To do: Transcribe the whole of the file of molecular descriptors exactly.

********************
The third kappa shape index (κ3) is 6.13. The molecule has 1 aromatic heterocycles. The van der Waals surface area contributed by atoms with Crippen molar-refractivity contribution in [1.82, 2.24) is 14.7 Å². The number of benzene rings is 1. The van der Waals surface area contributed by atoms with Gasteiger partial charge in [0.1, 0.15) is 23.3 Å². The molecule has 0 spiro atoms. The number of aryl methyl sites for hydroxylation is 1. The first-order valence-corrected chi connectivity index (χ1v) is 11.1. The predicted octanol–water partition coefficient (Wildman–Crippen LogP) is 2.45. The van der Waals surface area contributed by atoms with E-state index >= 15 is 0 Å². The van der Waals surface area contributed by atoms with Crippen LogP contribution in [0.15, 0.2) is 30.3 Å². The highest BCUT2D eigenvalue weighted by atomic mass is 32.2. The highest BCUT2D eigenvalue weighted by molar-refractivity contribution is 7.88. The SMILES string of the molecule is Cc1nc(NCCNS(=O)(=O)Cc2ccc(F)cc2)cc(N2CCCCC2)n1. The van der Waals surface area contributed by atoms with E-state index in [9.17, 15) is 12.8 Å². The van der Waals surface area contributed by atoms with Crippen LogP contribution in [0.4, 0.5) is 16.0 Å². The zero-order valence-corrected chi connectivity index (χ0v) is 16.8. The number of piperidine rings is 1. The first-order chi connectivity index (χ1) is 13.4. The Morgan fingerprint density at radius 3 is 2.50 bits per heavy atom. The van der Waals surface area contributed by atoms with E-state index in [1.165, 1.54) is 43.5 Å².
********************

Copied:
The third kappa shape index (κ3) is 6.13. The molecule has 1 aromatic heterocycles. The van der Waals surface area contributed by atoms with Crippen molar-refractivity contribution in [1.82, 2.24) is 14.7 Å². The number of benzene rings is 1. The van der Waals surface area contributed by atoms with Gasteiger partial charge in [0.1, 0.15) is 23.3 Å². The molecule has 0 spiro atoms. The number of aryl methyl sites for hydroxylation is 1. The first-order valence-corrected chi connectivity index (χ1v) is 11.1. The predicted octanol–water partition coefficient (Wildman–Crippen LogP) is 2.45. The van der Waals surface area contributed by atoms with E-state index >= 15 is 0 Å². The van der Waals surface area contributed by atoms with Crippen LogP contribution in [0.15, 0.2) is 30.3 Å². The highest BCUT2D eigenvalue weighted by atomic mass is 32.2. The highest BCUT2D eigenvalue weighted by molar-refractivity contribution is 7.88. The SMILES string of the molecule is Cc1nc(NCCNS(=O)(=O)Cc2ccc(F)cc2)cc(N2CCCCC2)n1. The van der Waals surface area contributed by atoms with E-state index in [9.17, 15) is 12.8 Å². The van der Waals surface area contributed by atoms with Crippen LogP contribution in [0.4, 0.5) is 16.0 Å². The zero-order valence-corrected chi connectivity index (χ0v) is 16.8. The number of piperidine rings is 1. The first-order chi connectivity index (χ1) is 13.4. The Morgan fingerprint density at radius 3 is 2.50 bits per heavy atom. The van der Waals surface area contributed by atoms with E-state index in [1.165, 1.54) is 43.5 Å².